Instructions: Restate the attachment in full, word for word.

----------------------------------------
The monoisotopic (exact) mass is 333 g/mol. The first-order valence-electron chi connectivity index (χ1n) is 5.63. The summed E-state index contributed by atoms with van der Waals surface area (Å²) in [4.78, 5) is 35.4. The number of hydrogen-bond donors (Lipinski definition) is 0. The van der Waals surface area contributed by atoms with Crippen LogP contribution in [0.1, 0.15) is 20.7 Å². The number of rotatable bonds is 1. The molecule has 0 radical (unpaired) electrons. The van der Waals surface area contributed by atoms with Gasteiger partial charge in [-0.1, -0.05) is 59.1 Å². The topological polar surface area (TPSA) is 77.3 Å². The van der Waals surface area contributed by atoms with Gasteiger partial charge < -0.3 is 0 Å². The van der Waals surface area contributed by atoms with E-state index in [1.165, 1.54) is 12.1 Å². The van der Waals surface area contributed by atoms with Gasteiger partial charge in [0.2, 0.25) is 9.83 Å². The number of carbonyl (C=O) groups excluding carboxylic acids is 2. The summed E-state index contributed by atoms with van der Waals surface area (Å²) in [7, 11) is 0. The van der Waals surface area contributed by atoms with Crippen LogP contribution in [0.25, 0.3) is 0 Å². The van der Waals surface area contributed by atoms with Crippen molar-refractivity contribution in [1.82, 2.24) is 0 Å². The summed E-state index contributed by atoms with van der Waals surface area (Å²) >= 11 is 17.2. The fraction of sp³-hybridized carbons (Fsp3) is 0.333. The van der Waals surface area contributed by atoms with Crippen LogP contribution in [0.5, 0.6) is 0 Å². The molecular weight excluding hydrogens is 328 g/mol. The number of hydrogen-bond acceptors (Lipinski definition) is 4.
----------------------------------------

The monoisotopic (exact) mass is 333 g/mol. The first-order valence-electron chi connectivity index (χ1n) is 5.63. The summed E-state index contributed by atoms with van der Waals surface area (Å²) in [4.78, 5) is 35.4. The number of hydrogen-bond donors (Lipinski definition) is 0. The van der Waals surface area contributed by atoms with Crippen LogP contribution in [0.1, 0.15) is 20.7 Å². The number of rotatable bonds is 1. The molecule has 0 radical (unpaired) electrons. The van der Waals surface area contributed by atoms with Gasteiger partial charge in [-0.1, -0.05) is 59.1 Å². The topological polar surface area (TPSA) is 77.3 Å². The van der Waals surface area contributed by atoms with Gasteiger partial charge < -0.3 is 0 Å². The van der Waals surface area contributed by atoms with E-state index in [1.165, 1.54) is 12.1 Å². The van der Waals surface area contributed by atoms with Gasteiger partial charge in [0.2, 0.25) is 9.83 Å². The number of carbonyl (C=O) groups excluding carboxylic acids is 2. The summed E-state index contributed by atoms with van der Waals surface area (Å²) in [7, 11) is 0. The van der Waals surface area contributed by atoms with Crippen LogP contribution in [0.25, 0.3) is 0 Å². The van der Waals surface area contributed by atoms with Crippen molar-refractivity contribution in [1.82, 2.24) is 0 Å². The summed E-state index contributed by atoms with van der Waals surface area (Å²) >= 11 is 17.2. The fraction of sp³-hybridized carbons (Fsp3) is 0.333. The van der Waals surface area contributed by atoms with Crippen LogP contribution in [0.5, 0.6) is 0 Å². The molecular weight excluding hydrogens is 328 g/mol. The number of hydrogen-bond acceptors (Lipinski definition) is 4.